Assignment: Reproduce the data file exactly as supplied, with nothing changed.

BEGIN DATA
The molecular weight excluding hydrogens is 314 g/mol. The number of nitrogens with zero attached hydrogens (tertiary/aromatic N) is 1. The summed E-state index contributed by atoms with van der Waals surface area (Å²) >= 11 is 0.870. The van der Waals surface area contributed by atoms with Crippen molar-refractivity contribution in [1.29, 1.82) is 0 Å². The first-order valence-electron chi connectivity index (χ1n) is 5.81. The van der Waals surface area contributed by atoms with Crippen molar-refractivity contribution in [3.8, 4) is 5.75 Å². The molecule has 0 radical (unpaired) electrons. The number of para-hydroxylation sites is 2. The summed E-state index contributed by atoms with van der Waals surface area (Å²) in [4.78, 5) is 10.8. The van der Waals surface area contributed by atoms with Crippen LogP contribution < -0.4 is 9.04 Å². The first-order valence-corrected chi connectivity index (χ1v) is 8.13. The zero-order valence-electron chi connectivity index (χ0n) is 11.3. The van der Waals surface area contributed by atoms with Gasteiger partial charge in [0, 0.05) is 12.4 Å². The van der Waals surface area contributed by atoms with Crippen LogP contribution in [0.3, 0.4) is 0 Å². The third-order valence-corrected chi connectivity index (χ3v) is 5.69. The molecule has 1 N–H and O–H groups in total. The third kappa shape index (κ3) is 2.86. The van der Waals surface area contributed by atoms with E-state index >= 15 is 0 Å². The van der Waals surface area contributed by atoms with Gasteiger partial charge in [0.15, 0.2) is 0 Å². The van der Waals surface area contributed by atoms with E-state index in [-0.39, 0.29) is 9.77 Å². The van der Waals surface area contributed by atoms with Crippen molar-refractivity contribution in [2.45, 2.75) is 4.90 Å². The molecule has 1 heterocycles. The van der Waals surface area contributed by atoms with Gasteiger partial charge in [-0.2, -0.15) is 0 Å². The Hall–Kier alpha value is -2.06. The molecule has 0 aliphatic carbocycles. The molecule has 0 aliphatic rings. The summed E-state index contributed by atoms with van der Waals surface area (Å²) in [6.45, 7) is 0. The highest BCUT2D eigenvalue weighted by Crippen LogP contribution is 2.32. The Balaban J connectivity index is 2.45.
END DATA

The molecular weight excluding hydrogens is 314 g/mol. The number of nitrogens with zero attached hydrogens (tertiary/aromatic N) is 1. The summed E-state index contributed by atoms with van der Waals surface area (Å²) >= 11 is 0.870. The van der Waals surface area contributed by atoms with Crippen molar-refractivity contribution in [1.29, 1.82) is 0 Å². The first-order valence-electron chi connectivity index (χ1n) is 5.81. The van der Waals surface area contributed by atoms with Crippen molar-refractivity contribution in [3.8, 4) is 5.75 Å². The molecule has 0 radical (unpaired) electrons. The number of para-hydroxylation sites is 2. The summed E-state index contributed by atoms with van der Waals surface area (Å²) in [4.78, 5) is 10.8. The van der Waals surface area contributed by atoms with Crippen LogP contribution < -0.4 is 9.04 Å². The first-order valence-corrected chi connectivity index (χ1v) is 8.13. The zero-order valence-electron chi connectivity index (χ0n) is 11.3. The van der Waals surface area contributed by atoms with Gasteiger partial charge in [0, 0.05) is 12.4 Å². The van der Waals surface area contributed by atoms with Crippen LogP contribution in [0.3, 0.4) is 0 Å². The third-order valence-corrected chi connectivity index (χ3v) is 5.69. The molecule has 1 N–H and O–H groups in total. The third kappa shape index (κ3) is 2.86. The van der Waals surface area contributed by atoms with E-state index >= 15 is 0 Å². The van der Waals surface area contributed by atoms with Gasteiger partial charge in [0.15, 0.2) is 0 Å². The van der Waals surface area contributed by atoms with E-state index in [-0.39, 0.29) is 9.77 Å². The van der Waals surface area contributed by atoms with Crippen molar-refractivity contribution in [2.45, 2.75) is 4.90 Å². The molecule has 1 heterocycles. The van der Waals surface area contributed by atoms with Gasteiger partial charge in [-0.2, -0.15) is 0 Å². The Hall–Kier alpha value is -2.06. The molecule has 0 aliphatic carbocycles. The molecule has 0 aliphatic rings. The summed E-state index contributed by atoms with van der Waals surface area (Å²) in [6.45, 7) is 0. The highest BCUT2D eigenvalue weighted by Crippen LogP contribution is 2.32. The Balaban J connectivity index is 2.45.